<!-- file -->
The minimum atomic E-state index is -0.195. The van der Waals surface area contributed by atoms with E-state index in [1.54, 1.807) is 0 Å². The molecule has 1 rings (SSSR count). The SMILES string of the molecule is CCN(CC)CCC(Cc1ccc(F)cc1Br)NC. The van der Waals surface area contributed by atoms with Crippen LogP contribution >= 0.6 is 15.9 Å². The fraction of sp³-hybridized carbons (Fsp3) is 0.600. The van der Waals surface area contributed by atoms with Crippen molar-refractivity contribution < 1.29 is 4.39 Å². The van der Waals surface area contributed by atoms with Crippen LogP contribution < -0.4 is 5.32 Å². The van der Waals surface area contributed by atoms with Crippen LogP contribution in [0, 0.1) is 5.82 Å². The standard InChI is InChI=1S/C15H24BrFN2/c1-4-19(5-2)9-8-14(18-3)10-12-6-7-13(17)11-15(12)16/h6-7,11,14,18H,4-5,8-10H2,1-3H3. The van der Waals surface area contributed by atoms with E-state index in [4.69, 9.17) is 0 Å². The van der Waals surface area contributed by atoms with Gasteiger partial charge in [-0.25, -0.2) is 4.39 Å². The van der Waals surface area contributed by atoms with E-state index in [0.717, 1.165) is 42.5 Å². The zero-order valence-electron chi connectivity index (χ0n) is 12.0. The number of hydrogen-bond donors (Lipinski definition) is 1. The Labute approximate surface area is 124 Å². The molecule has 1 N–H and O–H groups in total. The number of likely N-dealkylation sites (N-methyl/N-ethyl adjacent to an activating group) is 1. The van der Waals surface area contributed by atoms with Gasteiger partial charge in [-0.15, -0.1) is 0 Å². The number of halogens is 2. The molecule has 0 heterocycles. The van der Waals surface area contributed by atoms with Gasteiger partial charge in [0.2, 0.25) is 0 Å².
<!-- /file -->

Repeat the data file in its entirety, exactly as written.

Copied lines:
The minimum atomic E-state index is -0.195. The van der Waals surface area contributed by atoms with E-state index in [1.54, 1.807) is 0 Å². The molecule has 1 rings (SSSR count). The SMILES string of the molecule is CCN(CC)CCC(Cc1ccc(F)cc1Br)NC. The van der Waals surface area contributed by atoms with Crippen LogP contribution >= 0.6 is 15.9 Å². The fraction of sp³-hybridized carbons (Fsp3) is 0.600. The van der Waals surface area contributed by atoms with Crippen molar-refractivity contribution < 1.29 is 4.39 Å². The van der Waals surface area contributed by atoms with Crippen LogP contribution < -0.4 is 5.32 Å². The van der Waals surface area contributed by atoms with Crippen LogP contribution in [0, 0.1) is 5.82 Å². The standard InChI is InChI=1S/C15H24BrFN2/c1-4-19(5-2)9-8-14(18-3)10-12-6-7-13(17)11-15(12)16/h6-7,11,14,18H,4-5,8-10H2,1-3H3. The van der Waals surface area contributed by atoms with E-state index in [4.69, 9.17) is 0 Å². The van der Waals surface area contributed by atoms with Gasteiger partial charge in [-0.25, -0.2) is 4.39 Å². The van der Waals surface area contributed by atoms with E-state index in [0.717, 1.165) is 42.5 Å². The zero-order valence-electron chi connectivity index (χ0n) is 12.0. The number of hydrogen-bond donors (Lipinski definition) is 1. The Labute approximate surface area is 124 Å². The molecule has 1 N–H and O–H groups in total. The number of likely N-dealkylation sites (N-methyl/N-ethyl adjacent to an activating group) is 1. The van der Waals surface area contributed by atoms with Gasteiger partial charge in [-0.15, -0.1) is 0 Å². The number of halogens is 2. The molecule has 0 heterocycles. The van der Waals surface area contributed by atoms with Gasteiger partial charge in [0.2, 0.25) is 0 Å².